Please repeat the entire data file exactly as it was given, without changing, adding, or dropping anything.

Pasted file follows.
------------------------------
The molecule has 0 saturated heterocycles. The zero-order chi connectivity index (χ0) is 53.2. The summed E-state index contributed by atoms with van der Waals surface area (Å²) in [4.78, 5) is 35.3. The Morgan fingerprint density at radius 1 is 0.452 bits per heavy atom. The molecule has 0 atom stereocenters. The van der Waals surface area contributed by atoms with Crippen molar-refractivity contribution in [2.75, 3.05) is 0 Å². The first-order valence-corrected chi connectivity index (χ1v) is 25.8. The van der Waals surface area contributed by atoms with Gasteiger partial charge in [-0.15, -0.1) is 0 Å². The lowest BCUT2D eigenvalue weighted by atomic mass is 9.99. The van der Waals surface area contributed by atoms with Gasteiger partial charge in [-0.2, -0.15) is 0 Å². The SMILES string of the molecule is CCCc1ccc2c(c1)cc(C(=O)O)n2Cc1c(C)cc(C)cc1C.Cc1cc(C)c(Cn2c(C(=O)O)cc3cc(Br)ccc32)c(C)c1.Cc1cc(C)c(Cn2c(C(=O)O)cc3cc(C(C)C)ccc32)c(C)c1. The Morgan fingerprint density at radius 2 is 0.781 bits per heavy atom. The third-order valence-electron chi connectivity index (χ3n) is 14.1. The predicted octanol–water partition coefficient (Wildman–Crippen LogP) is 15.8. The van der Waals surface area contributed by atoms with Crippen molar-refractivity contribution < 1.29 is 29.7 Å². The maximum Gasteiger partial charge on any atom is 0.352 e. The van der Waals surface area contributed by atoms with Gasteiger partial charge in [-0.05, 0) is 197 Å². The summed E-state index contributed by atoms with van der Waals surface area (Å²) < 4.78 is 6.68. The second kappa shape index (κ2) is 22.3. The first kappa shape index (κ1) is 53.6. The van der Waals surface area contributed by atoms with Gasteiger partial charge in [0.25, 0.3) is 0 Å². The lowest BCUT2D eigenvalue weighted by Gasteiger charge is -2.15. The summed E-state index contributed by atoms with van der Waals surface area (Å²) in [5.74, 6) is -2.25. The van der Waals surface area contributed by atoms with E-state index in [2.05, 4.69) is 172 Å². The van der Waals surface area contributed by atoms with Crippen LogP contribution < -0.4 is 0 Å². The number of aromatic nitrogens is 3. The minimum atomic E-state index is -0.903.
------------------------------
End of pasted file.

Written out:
The molecule has 0 saturated heterocycles. The zero-order chi connectivity index (χ0) is 53.2. The summed E-state index contributed by atoms with van der Waals surface area (Å²) in [4.78, 5) is 35.3. The Morgan fingerprint density at radius 1 is 0.452 bits per heavy atom. The molecule has 0 atom stereocenters. The van der Waals surface area contributed by atoms with Crippen molar-refractivity contribution in [2.75, 3.05) is 0 Å². The first-order valence-corrected chi connectivity index (χ1v) is 25.8. The van der Waals surface area contributed by atoms with Gasteiger partial charge in [-0.15, -0.1) is 0 Å². The lowest BCUT2D eigenvalue weighted by atomic mass is 9.99. The van der Waals surface area contributed by atoms with Gasteiger partial charge in [-0.2, -0.15) is 0 Å². The SMILES string of the molecule is CCCc1ccc2c(c1)cc(C(=O)O)n2Cc1c(C)cc(C)cc1C.Cc1cc(C)c(Cn2c(C(=O)O)cc3cc(Br)ccc32)c(C)c1.Cc1cc(C)c(Cn2c(C(=O)O)cc3cc(C(C)C)ccc32)c(C)c1. The Morgan fingerprint density at radius 2 is 0.781 bits per heavy atom. The third-order valence-electron chi connectivity index (χ3n) is 14.1. The predicted octanol–water partition coefficient (Wildman–Crippen LogP) is 15.8. The van der Waals surface area contributed by atoms with Crippen molar-refractivity contribution < 1.29 is 29.7 Å². The maximum Gasteiger partial charge on any atom is 0.352 e. The van der Waals surface area contributed by atoms with Gasteiger partial charge in [-0.05, 0) is 197 Å². The summed E-state index contributed by atoms with van der Waals surface area (Å²) < 4.78 is 6.68. The second kappa shape index (κ2) is 22.3. The first kappa shape index (κ1) is 53.6. The van der Waals surface area contributed by atoms with Gasteiger partial charge in [0.25, 0.3) is 0 Å². The lowest BCUT2D eigenvalue weighted by Gasteiger charge is -2.15. The summed E-state index contributed by atoms with van der Waals surface area (Å²) in [5.74, 6) is -2.25. The van der Waals surface area contributed by atoms with E-state index in [2.05, 4.69) is 172 Å². The van der Waals surface area contributed by atoms with Crippen LogP contribution < -0.4 is 0 Å². The number of aromatic nitrogens is 3. The minimum atomic E-state index is -0.903.